The novel I’m currently working on is the first in a series of four based around four main characters, loosely inspired by several of my own convict ancestors, one of whom was transported to Australia on the Lady Julian(a). For a very lively and fascinating account of that voyage, read The Floating Brothel by Sian Rees. My characters are named Friday Woolfe, aged 18 and a prostitute (and, no, she doesn’t have a heart of gold); Sarah Morgan, 17, an unemployed apprentice jeweller and semi-professional thief; Harriet Clarke, 17, a skilled sempstress; and Rachel Winter, 15, daughter of small landowners in Guildford. The first book – working title Behind the Sun – begins in 1828 in London where the girls are all arrested for various crimes and incarcerated in ghastly Newgate prison before being transported to New South Wales.
They voyage to Australia on a fictional convict ship I’ve called the Isla, which I’ve based on descriptions of real convict transports and the Endeavour replica whose home base is the Australian National Maritime Museum at Darling Harbour in Sydney. The Endeavour of course wasn’t a convict ship, but going aboard gave me a good idea of how crowded everything is above deck on a tall ship and the claustrophobic conditions below deck, though I understand Cook’s ship was even more cramped than normal, because of his large crew. Imagine living like that for months on end!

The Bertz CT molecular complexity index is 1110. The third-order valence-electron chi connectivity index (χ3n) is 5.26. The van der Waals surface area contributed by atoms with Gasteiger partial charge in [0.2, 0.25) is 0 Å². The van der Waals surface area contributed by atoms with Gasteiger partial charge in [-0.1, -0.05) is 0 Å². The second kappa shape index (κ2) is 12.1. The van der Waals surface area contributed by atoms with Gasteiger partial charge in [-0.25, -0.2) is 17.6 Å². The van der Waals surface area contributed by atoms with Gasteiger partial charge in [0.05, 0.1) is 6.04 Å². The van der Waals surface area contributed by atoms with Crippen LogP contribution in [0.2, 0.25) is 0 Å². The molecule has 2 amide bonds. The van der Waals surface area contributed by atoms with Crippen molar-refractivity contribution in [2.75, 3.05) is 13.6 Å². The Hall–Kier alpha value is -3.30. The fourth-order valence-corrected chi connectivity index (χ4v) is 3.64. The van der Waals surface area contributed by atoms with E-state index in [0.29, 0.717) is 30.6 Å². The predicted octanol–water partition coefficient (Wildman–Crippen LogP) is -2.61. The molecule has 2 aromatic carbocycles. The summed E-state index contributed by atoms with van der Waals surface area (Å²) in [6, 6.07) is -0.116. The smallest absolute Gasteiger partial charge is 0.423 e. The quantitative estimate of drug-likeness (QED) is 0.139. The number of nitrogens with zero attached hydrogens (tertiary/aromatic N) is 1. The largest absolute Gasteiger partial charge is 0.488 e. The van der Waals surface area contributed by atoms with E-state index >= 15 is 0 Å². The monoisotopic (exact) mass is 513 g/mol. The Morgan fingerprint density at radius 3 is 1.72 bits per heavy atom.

On the voyage my girls meet Bella Jackson, another convict – wealthy, charismatic and extremely powerful – who becomes Friday’s arch-enemy throughout the series. They also meet Gabriel Keegan, a fee-paying gentleman passenger travelling to New South Wales to take up a government position, who will have a devastating impact on all their lives.
So far the girls have just arrived in Sydney, and I’ve been doing loads of research into the Parramatta Female Factory, where virtually all female convicts transported to New South Wales stayed before they were sent out on assigned service.
|Deck of Endeavour replica,|
Australian National Maritime Museum.